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Old November 21st, 2001
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Moak Moak is offline
Join Date: September 7th, 2001
Location: Europe
Posts: 816
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Post ping/pong

Okay, I wanna give a more detailed overview on what is ping/pong for.

A ping on "traditional" TCP/IP is a tool for testing the network topology and functionality (Actually it uses ICMP protocoll. You send a small package of data and wait until a reply comes back. If nothing comes back, oops, you found a problem which may point to wrong configuration or physical problems. If something comes back you have a proof that route between you and another host is up. Ping is a perfect tool for fault isolation, it usually is run on the local host or LAN gateway to verify that the local network interface and routing is up and running. But it can also used to test the network between you and a foreign peer. Together with sending multiple pings you receive a short overview on round trips or detect droped packets or duplicated packets.)

A ping on Gnutella is different to what we know from above. Gnutella's ping and pong descriptors serve two functions:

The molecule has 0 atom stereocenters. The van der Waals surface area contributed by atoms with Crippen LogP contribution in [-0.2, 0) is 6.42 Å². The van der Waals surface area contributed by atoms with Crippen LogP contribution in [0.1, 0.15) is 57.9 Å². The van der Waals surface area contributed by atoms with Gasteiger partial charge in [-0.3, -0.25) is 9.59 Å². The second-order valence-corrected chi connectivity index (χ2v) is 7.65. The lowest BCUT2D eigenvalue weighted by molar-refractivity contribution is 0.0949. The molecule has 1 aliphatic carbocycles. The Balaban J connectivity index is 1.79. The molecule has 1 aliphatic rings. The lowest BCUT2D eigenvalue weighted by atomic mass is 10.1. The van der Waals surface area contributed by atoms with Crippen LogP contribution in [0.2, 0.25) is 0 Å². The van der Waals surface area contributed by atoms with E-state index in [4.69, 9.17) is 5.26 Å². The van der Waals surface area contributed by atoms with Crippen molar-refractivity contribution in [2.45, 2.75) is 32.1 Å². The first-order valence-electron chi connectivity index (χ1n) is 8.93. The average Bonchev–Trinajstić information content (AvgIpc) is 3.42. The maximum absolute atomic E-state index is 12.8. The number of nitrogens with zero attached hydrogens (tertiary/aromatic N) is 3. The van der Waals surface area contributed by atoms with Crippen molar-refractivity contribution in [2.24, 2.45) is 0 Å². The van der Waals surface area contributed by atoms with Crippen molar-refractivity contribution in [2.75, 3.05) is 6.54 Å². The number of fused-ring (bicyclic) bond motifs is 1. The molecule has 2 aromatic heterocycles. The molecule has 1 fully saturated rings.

1) Provide a measure of the horizon size, to get knowledge of the current number of hosts and files available.
2) Return IP addresses of other servents so you can establish more connections.

Notes to 1: Ping/pong messages caused a high amount of Gnutella's backbone traffic in past (ca 50%). It is highly recommended IMHO _not_ to use this feature in a future gnutella client. The Gnutella newtork should be scalable and not waste bandwith by a high percentage of broadcasts. AFAIK it is still a topic to find new ways to approximate the horizon in normal clients (ideas?). But I guess it still makes sense to use pings/pongs for special gnutella tools which map the network or for statistic purpose. If you code a kind of statistic tool, don't expect "deeper scans" with a high TTL, most clients lower a high TTL to something healthy (TTL<=7) while they route it.

Notes to 2: It is not a optimal way to harvest IPs by using pings. Because you will generate a high broadcast, get IPs which are allready located in your local horizon (results in smaller horizon fou you in general, less available files, higher possibility to stuck in a seperated network, more duplicated traffic) and finally you get a high amount of IPs which do not allow incoming connections. A much better idea to get IPs of other gnutella clients -> use a gnutella host cache [3].

Additional Links:
[1] New ping/pong ideas
[2] Gnutella Protocoll
[3] Host caches

Hope it helps, Moak

PS: Please correct me if my english is bad

Last edited by Moak; January 29th, 2002 at 09:11 PM.
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